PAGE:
During the summer of 2017, an entomologist with the Bristol County Mosquito Control Project, Todd Duval, received a phone call from a New Bedford homeowner about unusually aggressive mosquito pests that had attacked her two children during the daytime. The two children were taken to the doctor due to the high number of bites that they had sustained in the mosquito attack. In 2017, no mosquito species inhabiting Massachusetts fit the mother’s description, as mosquito pests in the state become active biters at dusk, with the only exception being the day-biting Asian bush mosquito, a Japanese native. However, neither the Asian bush mosquito, nor any other mosquito species that had existed in Massachusetts during 2017 were known for biting humans as aggressively as the mosquitoes described by the mother. Duval visited the residence where the attack occurred in an effort to better understand what happened.
Upon arriving at the home, Duval found numerous plastic containers strewn throughout the yard, all of which contained stagnant rainwater. These containers included plastic toys, corrugated downspout extensions, and even multiple buckets that had been deliberately left outside to collect rain for garden watering. Containers on residential properties that are filled with stagnant water make for ideal breeding sites for the Asian tiger mosquitoes (Aedes albopictus), and these mosquitoes are the most aggressive biters in the US along with its close relative the yellow fever mosquito (Aedes aegypti). Duval naturally suspected that Asian tiger mosquitoes had perpetrated the attack on the two children, as this invasive species had made occasional appearances in southern Massachusetts before 2017.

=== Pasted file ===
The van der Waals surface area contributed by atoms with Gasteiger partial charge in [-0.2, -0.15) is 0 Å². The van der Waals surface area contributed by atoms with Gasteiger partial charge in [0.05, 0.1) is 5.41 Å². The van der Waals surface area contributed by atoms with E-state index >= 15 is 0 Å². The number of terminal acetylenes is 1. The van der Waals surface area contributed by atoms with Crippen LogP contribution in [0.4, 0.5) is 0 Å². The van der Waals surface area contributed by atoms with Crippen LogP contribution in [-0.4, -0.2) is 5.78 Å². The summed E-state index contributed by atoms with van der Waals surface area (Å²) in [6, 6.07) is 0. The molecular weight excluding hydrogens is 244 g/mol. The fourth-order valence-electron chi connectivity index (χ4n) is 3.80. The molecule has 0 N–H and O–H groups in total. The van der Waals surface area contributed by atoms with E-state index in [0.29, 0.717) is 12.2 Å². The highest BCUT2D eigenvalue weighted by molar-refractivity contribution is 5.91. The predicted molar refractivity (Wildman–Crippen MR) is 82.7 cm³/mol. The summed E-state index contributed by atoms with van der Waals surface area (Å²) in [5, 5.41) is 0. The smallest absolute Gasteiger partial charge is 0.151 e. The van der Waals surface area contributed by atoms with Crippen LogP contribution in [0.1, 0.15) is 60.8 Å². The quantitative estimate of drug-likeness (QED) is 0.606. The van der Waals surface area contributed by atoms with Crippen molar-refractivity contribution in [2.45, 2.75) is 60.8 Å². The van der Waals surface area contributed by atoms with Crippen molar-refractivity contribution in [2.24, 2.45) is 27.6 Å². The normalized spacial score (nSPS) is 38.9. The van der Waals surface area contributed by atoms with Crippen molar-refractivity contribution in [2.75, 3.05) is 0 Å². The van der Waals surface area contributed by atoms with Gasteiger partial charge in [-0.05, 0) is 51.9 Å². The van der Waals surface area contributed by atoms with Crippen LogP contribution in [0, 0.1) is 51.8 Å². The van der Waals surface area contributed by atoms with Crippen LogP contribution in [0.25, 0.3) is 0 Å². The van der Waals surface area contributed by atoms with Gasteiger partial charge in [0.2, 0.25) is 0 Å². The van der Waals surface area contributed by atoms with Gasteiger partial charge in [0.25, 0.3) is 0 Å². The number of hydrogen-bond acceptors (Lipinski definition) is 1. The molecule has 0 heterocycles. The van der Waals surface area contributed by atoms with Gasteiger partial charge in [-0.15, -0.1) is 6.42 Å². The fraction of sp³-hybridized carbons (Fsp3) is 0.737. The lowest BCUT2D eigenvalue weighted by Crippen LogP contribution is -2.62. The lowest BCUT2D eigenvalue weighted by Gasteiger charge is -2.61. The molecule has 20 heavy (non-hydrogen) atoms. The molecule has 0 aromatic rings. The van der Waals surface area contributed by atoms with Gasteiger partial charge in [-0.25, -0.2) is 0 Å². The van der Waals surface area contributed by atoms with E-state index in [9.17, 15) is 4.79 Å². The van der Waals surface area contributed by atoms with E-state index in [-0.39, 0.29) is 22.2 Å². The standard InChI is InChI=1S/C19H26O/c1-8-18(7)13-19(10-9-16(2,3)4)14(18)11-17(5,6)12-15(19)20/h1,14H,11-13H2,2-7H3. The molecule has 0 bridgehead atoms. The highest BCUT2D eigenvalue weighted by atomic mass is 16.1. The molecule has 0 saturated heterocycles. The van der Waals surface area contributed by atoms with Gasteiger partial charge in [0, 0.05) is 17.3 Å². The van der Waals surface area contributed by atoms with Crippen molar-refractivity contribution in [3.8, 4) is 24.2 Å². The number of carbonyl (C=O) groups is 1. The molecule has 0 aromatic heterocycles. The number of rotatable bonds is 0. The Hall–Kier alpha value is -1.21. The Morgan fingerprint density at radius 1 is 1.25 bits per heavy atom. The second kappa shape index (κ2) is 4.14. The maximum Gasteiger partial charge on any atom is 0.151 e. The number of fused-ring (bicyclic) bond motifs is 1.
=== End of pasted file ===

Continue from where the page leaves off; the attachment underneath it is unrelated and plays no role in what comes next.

Scientists claim that Asian tiger mosquitoes are rapidly expanding their invasive US habitat northward through New England because the warming climate is making temperate regions more hospitable to the tropical pests. Asian tiger mosquitoes transmit numerous diseases in tropical regions, and during 2014 they likely transmitted chikungunya locally in Florida and North Carolina. These two cases marked the first incidents in which chikungunya had been locally transmitted in the US, and experts believe that the virus will likely become more common in the country. Also in 2014, four Boston residents contracted chikungunya while visiting the Carribean region, and such cases are problematic because infected individuals provide mosquitoes with a disease-reservoir upon returning to the US. Despite being introduced into the US as recently as 1985, Asian tiger mosquitoes have become the most commonly controlled mosquito pests on residential and commercial properties nationwide.
Have you ever struggled to control mosquitoes on your property?